| Tuesday, February 24, 2009
This is in response to articles by Shireen Mazari on these pages on Feb 4 and 11. She has written that the Iranians are upset over the presence of Jundullah in Baluchistan. This outfit has been involved in terrorist activities in Iran and its presence in Pakistan is clearly damaging the country’s relations with Iran. I completely agree. The government of Pakistan must make sure that no terrorist activity on Iranian soil is facilitated by or originates in our side.
But, often, Ms Mazari and most other analysts do not mention an equally if not more serious factor that has been creating bitterness in the relationship between the two countries for years: the targeting of Shias in Pakistan and the failure of the state to protect them. They are citizens as well and it is the intitutional responsibility of the state to protect the lives and properties of its Shia citizens. If the state fulfills its responsibility, a strong reason poisoning the relationship of Pakistan with Iran will be removed.
In NWFP and FATA the killers of Shias (and of course of Sunnis) are Taliban, especially those linked with the Punjab based sectarian outfits. Why have successive governments of Pakistan failed to protect its Shia citizens? There are two perceptions among Pakhtuns. One is that sectarian outfits (both Taliban and non-Taliban) are linked with powerful Wahabi elements in Saudi Arabia whom the government of Pakistan does not want to displease – by coming down hard on the outfits. To this, is added the perception among some that the military establishment does not want to eliminate these outfits either because they may be of use in jihad in Afghanistan and India. These Pakhtun are angry at governments in Pakistan for allowing both Iran and Saudi Arabia to fight their proxy ideological war on Pakistani soil.
Many Pakhtun argue there has never been any Shai- Sunni problem among them and what we saw were tribal rivalries which were given a sectarian color in the heat of the moment. They argue that they can manage their tribal or sectarian problems within the tribal code of Pakhtunwali, if both Saudis and Iranians leave them alone or the government of Pakistan fulfills its constitutional obligation and counters the deadly ideological interventions of the two countries in Pakistan.
Shireen Mazari says that existence of Al-Qaeda safe havens in FATA is just as much a ‘reality’ as were the weapons of mass destruction in Iraq that warranted the US invasion of the country. The fact of the matter is that Al Qaeda does not have pockets, so to speak, of safe havens in FATA but rather the whole of FATA’s territory is a sanctuary for Al Qaeda and Taliban. FATA is now occupied territory – nothing less – and the occupiers (Arabs, Tajiks, Uzbeks, Punjabis and Pakhtuns) are hell bent upon writing off the Pakhtun culture of the area.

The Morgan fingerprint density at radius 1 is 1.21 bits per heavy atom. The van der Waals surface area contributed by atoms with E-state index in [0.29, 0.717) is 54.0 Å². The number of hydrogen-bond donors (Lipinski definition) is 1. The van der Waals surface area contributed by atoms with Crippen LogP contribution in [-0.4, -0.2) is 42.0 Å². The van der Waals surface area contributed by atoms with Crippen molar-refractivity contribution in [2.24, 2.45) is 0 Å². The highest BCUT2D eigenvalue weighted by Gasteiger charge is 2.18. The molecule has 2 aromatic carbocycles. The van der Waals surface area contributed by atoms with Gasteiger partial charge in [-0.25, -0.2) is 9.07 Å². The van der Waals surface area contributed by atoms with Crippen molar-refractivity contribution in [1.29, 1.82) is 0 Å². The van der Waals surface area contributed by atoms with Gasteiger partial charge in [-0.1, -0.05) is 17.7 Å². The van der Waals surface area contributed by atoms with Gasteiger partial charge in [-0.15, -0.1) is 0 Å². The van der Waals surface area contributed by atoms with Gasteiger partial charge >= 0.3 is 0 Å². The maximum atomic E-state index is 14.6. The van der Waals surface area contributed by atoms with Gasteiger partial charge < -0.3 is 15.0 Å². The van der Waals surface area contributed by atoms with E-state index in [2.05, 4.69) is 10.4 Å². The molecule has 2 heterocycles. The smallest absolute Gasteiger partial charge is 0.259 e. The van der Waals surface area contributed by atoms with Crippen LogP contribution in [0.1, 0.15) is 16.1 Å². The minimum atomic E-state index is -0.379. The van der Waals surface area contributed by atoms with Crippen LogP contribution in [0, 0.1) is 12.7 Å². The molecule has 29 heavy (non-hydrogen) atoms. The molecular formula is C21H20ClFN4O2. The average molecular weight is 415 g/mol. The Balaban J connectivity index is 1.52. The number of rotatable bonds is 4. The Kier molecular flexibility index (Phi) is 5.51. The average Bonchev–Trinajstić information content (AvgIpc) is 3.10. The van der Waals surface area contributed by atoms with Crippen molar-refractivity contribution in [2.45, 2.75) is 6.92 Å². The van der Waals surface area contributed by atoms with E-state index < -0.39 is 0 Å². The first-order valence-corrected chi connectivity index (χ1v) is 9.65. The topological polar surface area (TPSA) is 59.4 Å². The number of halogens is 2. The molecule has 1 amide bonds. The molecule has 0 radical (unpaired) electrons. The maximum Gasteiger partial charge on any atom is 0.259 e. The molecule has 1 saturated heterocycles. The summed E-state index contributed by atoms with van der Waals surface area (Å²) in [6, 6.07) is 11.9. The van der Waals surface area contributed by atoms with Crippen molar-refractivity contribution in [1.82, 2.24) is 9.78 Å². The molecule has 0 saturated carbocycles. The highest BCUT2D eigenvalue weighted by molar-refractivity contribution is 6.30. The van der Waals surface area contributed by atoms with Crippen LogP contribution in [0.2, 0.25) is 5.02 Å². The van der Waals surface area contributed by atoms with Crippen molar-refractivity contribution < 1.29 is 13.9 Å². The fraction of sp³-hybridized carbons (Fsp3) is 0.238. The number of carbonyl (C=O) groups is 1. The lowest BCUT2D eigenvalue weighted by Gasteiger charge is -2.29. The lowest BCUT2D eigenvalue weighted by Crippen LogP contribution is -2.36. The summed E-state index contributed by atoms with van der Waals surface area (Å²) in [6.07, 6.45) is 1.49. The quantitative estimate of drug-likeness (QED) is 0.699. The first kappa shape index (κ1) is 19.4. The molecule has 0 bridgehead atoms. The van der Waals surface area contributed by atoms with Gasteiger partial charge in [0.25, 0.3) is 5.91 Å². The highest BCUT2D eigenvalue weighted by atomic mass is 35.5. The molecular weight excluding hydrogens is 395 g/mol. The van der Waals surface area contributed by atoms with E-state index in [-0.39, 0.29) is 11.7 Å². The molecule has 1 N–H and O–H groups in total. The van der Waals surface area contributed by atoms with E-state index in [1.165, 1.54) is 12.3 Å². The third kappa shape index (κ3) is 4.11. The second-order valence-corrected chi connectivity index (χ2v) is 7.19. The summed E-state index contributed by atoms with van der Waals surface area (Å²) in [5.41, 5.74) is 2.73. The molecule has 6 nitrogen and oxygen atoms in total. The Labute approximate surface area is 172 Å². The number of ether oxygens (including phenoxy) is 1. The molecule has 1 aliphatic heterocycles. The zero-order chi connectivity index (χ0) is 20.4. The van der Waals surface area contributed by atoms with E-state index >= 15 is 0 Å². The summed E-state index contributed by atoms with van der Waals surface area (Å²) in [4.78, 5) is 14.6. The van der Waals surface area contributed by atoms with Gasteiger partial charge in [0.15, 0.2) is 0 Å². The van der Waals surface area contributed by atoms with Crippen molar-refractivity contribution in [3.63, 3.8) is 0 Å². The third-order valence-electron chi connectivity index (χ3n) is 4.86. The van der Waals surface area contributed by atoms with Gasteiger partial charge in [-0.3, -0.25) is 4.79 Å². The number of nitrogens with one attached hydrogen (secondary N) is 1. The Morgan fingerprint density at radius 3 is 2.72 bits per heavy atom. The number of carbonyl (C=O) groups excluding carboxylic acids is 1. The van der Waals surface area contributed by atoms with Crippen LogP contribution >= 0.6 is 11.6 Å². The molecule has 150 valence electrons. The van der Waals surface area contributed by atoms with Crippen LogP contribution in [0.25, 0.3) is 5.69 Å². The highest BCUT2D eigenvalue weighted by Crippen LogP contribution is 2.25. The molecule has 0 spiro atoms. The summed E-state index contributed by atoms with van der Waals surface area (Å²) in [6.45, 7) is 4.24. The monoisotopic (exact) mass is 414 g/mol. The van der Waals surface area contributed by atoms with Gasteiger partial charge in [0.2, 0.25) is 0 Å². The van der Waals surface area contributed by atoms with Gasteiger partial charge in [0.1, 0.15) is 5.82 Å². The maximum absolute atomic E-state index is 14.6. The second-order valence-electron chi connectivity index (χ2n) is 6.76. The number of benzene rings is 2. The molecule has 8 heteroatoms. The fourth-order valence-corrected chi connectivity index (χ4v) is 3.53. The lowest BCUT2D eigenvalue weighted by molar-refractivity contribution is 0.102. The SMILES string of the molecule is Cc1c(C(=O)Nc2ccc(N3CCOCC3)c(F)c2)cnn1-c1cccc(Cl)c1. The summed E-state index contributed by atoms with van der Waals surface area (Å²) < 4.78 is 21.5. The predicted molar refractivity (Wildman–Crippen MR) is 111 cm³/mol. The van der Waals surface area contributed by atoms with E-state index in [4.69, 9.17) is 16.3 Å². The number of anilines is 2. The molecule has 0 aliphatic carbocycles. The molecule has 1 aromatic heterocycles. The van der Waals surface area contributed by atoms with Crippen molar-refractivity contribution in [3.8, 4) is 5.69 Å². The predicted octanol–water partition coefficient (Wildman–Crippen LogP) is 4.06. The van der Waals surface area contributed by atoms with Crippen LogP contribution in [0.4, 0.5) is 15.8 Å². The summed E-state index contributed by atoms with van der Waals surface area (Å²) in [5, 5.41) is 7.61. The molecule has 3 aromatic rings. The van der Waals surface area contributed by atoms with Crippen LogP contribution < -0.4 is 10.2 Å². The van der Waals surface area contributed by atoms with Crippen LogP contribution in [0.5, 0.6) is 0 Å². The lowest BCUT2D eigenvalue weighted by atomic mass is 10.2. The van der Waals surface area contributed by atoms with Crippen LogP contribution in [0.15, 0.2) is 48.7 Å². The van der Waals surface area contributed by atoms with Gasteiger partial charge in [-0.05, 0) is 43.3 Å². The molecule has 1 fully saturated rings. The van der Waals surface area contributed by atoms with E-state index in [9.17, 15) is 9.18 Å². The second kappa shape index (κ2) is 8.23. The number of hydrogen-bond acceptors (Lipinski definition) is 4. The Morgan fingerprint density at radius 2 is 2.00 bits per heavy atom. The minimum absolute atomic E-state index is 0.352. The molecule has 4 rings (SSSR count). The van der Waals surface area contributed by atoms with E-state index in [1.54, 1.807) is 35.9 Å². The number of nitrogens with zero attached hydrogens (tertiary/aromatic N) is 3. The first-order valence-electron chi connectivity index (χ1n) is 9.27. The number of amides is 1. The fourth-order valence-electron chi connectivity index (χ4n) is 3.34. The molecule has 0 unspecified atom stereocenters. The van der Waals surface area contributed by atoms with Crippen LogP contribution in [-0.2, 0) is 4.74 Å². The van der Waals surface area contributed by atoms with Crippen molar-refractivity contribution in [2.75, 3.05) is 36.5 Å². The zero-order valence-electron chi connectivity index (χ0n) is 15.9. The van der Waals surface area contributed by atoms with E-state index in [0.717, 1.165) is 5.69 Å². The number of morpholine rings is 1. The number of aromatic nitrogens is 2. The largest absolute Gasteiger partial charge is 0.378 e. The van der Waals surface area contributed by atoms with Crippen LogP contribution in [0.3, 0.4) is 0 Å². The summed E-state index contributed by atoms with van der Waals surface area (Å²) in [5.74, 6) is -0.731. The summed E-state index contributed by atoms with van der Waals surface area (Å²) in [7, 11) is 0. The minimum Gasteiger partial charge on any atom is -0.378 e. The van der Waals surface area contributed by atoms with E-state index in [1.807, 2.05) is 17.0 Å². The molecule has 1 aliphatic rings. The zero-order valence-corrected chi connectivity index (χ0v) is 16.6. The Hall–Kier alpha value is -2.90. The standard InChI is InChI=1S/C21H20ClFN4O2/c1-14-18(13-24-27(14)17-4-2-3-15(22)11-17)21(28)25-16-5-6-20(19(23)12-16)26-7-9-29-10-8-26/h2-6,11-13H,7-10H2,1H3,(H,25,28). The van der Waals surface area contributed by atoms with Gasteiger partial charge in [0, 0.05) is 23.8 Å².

I recently interviewed a singer from Waziristan for my documentary film on the area. With tears in his eyes he told, it is his culture that is under harshest assault by the Al Qaeda and Taliban militants. His brother has been killed by the Taliban, because his brother, he said, was a brave man and challenged the high handedness of Al Qaeda and Taliban militants in his village. The singer has received many death threats for singing Pashto music. He lives as an internally displaced person in another place in Pakistan. He told me he will never give up singing. This, he said, is his ‘cultural Jihad’ with which he will continue to defy the Al Qaeda occupation of his homeland.
Ms Mazari has urged the prime minister and the president to go to Swat and FATA to see the fate of their people they have left unsecure against attacks by the US. What attacks? If she means drone attacks, there has never been any drone attack on Swat, although people of Swat have been praying for the US drones to attack the headquarters of the Swat Taliban. Moreover, I have already explained in my article of Feb 17 how the people of FATA see the drone attacks – not quite what is depicted in the mainstream media. I would urge Ms Mazari and other analysts as well to go to FATA to see the reality there.
As for her argument that the current approach of the government towards FATA is military-centric and that there should be a political framework, one is in agreement. However, there is a caveat to this, and that is that the political framework must be formed in consultations with the tribes, not Taliban or Al Qaeda. Also, it should be remembered that no political framework can function without a territory. The state has lost territory in FATA. Where shall the political framework be implemented when there is no territory in state control for the purpose? First the territory has to be retaken to be followed by a political framework to be implemented. Unfortunately the territory has to be retaken by force. Al Qaeda and Taliban are not going to give up the territory they have conquered or was willfully surrended to them. (The News)
The writer is a research fellow at the Centre for Interdisciplinary Gender Research, University of Oslo, and a member of Aryana Institute for Regional Research and Advocacy. Email: bergen firstname.lastname@example.org